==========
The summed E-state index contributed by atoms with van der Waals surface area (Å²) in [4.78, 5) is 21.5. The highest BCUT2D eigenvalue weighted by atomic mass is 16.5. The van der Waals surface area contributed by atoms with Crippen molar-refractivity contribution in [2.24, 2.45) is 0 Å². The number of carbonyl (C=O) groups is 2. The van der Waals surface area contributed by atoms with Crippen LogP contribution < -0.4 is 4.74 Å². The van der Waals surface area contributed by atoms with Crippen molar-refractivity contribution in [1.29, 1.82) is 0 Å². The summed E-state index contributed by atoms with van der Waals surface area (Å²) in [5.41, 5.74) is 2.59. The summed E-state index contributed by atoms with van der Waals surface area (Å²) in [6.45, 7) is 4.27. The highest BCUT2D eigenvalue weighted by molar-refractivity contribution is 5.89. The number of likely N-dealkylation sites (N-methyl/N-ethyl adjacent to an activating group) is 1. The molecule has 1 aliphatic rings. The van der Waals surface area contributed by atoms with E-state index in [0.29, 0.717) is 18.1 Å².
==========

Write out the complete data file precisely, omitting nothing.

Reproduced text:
The summed E-state index contributed by atoms with van der Waals surface area (Å²) in [4.78, 5) is 21.5. The highest BCUT2D eigenvalue weighted by atomic mass is 16.5. The van der Waals surface area contributed by atoms with Crippen molar-refractivity contribution in [2.24, 2.45) is 0 Å². The number of carbonyl (C=O) groups is 2. The van der Waals surface area contributed by atoms with Crippen LogP contribution < -0.4 is 4.74 Å². The van der Waals surface area contributed by atoms with Crippen molar-refractivity contribution in [1.29, 1.82) is 0 Å². The summed E-state index contributed by atoms with van der Waals surface area (Å²) in [5.41, 5.74) is 2.59. The summed E-state index contributed by atoms with van der Waals surface area (Å²) in [6.45, 7) is 4.27. The highest BCUT2D eigenvalue weighted by molar-refractivity contribution is 5.89. The number of likely N-dealkylation sites (N-methyl/N-ethyl adjacent to an activating group) is 1. The molecule has 1 aliphatic rings. The van der Waals surface area contributed by atoms with E-state index in [0.29, 0.717) is 18.1 Å².